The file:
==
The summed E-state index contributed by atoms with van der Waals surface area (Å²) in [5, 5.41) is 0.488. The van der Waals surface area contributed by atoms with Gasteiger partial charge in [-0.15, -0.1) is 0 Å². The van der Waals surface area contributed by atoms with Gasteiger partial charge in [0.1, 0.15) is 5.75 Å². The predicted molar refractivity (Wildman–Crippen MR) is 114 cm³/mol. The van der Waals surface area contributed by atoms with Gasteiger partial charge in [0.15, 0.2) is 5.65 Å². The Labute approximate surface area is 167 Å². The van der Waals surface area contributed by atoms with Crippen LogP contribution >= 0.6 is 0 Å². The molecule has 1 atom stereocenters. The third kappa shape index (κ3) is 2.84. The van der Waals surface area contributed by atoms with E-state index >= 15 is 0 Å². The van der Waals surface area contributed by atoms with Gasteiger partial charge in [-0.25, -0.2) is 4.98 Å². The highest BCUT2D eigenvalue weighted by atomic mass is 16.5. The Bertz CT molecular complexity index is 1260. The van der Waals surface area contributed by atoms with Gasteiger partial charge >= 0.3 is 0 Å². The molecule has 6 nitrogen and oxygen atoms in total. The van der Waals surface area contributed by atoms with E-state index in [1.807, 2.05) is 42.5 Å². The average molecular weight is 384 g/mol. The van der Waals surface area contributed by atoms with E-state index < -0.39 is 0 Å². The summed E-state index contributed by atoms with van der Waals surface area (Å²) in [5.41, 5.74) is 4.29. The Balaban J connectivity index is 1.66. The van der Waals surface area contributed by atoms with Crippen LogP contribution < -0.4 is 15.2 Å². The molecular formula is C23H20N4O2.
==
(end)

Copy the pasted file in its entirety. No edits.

The summed E-state index contributed by atoms with van der Waals surface area (Å²) in [5, 5.41) is 0.488. The van der Waals surface area contributed by atoms with Gasteiger partial charge in [-0.15, -0.1) is 0 Å². The van der Waals surface area contributed by atoms with Gasteiger partial charge in [0.1, 0.15) is 5.75 Å². The predicted molar refractivity (Wildman–Crippen MR) is 114 cm³/mol. The van der Waals surface area contributed by atoms with Gasteiger partial charge in [0.15, 0.2) is 5.65 Å². The Labute approximate surface area is 167 Å². The van der Waals surface area contributed by atoms with Crippen LogP contribution >= 0.6 is 0 Å². The molecule has 1 atom stereocenters. The third kappa shape index (κ3) is 2.84. The van der Waals surface area contributed by atoms with E-state index >= 15 is 0 Å². The van der Waals surface area contributed by atoms with Gasteiger partial charge in [-0.25, -0.2) is 4.98 Å². The highest BCUT2D eigenvalue weighted by atomic mass is 16.5. The Bertz CT molecular complexity index is 1260. The van der Waals surface area contributed by atoms with Gasteiger partial charge >= 0.3 is 0 Å². The molecule has 6 nitrogen and oxygen atoms in total. The van der Waals surface area contributed by atoms with E-state index in [1.807, 2.05) is 42.5 Å². The average molecular weight is 384 g/mol. The van der Waals surface area contributed by atoms with E-state index < -0.39 is 0 Å². The summed E-state index contributed by atoms with van der Waals surface area (Å²) in [5.41, 5.74) is 4.29. The Balaban J connectivity index is 1.66. The van der Waals surface area contributed by atoms with Crippen LogP contribution < -0.4 is 15.2 Å². The molecular formula is C23H20N4O2.